Rio Tinto said Oct. 17 that it will vigorously defend the charges brought against the company and its former executives by the U.S. SEC regarding the disclosures and timing of the impairment on the coal assets in Mozambique.
The SEC alleged in a civil complaint filed in the District Court for the Southern District of New York that the miner committed fraud by not accurately disclosing the value of coal assets and not impairing the assets in its 2011 yearly accounts released in February 2012 or its interim results disclosed in August 2012.
Rio Tinto's former CEO Thomas Albanese and former CFO Guy Elliott are accused of inflating the value of coal assets acquired in Mozambique for US$3.7 billion, which were sold a few years later for US$50 million.
The company noted that the claims are unwarranted, and when all the facts are considered by the court, or if necessary by a jury, these claims will be rejected.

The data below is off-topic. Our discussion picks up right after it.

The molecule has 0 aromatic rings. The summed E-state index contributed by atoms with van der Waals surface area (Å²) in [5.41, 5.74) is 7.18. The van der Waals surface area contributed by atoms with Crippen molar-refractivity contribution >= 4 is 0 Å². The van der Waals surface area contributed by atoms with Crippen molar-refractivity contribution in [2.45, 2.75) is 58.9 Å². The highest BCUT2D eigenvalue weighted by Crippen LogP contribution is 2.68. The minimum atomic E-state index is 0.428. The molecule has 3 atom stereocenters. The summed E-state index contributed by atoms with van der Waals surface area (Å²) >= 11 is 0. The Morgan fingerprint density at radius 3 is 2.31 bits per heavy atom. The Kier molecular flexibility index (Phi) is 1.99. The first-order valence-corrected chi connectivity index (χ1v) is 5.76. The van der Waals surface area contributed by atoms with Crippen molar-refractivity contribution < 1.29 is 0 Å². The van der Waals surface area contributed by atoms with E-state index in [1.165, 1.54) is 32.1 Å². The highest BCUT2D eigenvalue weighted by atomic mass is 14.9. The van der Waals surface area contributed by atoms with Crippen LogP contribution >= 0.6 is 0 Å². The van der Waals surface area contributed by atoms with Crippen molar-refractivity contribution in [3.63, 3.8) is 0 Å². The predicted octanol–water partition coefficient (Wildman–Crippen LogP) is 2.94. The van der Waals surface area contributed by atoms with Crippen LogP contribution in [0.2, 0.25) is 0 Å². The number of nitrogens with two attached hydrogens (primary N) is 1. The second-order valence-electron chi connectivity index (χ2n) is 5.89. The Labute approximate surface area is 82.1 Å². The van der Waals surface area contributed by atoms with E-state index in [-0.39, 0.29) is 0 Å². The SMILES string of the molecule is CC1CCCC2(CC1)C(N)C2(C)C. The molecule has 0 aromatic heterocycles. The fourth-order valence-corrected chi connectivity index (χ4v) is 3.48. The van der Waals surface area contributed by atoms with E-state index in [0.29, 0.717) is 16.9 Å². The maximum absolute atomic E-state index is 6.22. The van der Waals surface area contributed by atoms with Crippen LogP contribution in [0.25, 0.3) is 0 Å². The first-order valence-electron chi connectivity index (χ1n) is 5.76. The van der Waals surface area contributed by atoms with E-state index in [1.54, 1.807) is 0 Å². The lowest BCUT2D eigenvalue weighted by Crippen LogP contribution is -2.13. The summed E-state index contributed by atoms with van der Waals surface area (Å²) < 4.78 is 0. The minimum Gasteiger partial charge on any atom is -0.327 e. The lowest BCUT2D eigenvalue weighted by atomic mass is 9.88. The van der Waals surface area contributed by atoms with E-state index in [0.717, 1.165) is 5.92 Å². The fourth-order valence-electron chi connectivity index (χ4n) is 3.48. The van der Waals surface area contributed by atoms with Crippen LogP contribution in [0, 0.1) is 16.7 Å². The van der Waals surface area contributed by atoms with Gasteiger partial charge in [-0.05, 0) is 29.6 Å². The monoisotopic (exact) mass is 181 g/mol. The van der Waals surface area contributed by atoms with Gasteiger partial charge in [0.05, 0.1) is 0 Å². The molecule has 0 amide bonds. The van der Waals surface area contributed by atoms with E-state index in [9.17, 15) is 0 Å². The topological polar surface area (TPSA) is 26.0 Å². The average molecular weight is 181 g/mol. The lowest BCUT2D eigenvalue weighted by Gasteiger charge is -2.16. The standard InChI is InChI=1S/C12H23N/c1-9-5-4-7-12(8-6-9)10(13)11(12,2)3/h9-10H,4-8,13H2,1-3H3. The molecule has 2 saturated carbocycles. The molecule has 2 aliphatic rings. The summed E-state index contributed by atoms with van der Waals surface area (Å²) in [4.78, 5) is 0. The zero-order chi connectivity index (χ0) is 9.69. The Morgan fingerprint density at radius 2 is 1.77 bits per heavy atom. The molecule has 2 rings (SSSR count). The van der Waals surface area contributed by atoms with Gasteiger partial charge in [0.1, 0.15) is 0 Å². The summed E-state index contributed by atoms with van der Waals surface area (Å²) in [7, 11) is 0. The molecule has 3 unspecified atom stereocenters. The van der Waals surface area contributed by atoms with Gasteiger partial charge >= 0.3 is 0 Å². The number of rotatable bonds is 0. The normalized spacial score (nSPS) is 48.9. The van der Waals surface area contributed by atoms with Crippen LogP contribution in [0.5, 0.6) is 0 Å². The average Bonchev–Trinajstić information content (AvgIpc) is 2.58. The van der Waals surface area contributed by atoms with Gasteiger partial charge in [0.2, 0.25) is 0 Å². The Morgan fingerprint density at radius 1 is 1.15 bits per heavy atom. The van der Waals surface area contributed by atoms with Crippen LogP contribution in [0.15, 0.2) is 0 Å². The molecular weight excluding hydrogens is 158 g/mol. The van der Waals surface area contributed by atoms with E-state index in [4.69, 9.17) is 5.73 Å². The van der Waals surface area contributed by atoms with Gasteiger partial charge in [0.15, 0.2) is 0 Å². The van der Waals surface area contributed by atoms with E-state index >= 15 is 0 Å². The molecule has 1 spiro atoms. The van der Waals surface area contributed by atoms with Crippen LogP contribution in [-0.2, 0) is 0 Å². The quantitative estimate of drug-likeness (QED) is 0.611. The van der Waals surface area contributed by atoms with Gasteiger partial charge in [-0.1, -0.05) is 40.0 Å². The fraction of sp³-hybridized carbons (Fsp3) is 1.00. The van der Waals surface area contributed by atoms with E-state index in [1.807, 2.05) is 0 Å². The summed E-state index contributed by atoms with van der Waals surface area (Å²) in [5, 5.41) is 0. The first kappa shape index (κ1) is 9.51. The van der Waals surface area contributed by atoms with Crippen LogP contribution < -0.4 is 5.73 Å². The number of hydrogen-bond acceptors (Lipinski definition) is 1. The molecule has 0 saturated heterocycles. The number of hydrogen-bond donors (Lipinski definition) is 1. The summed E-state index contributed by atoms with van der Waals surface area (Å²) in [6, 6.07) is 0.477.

Rio Tinto noted that it reached a settlement with the U.K.'s Financial Conduct Authority, which imposed a financial penalty on the miner of around £27.4 million for breaching the FCA's disclosure and transparency rules in connection with an impairment review for its 2012 interim results. The authority made no findings of fraud or of any systemic or widespread failure by Rio Tinto.
The Australian Securities and Investments Commission is also reviewing the impairment over the Mozambique assets.
Earlier in 2013, Albanese stepped down as the miner recorded a write-down of about US$3 billion for the coal assets.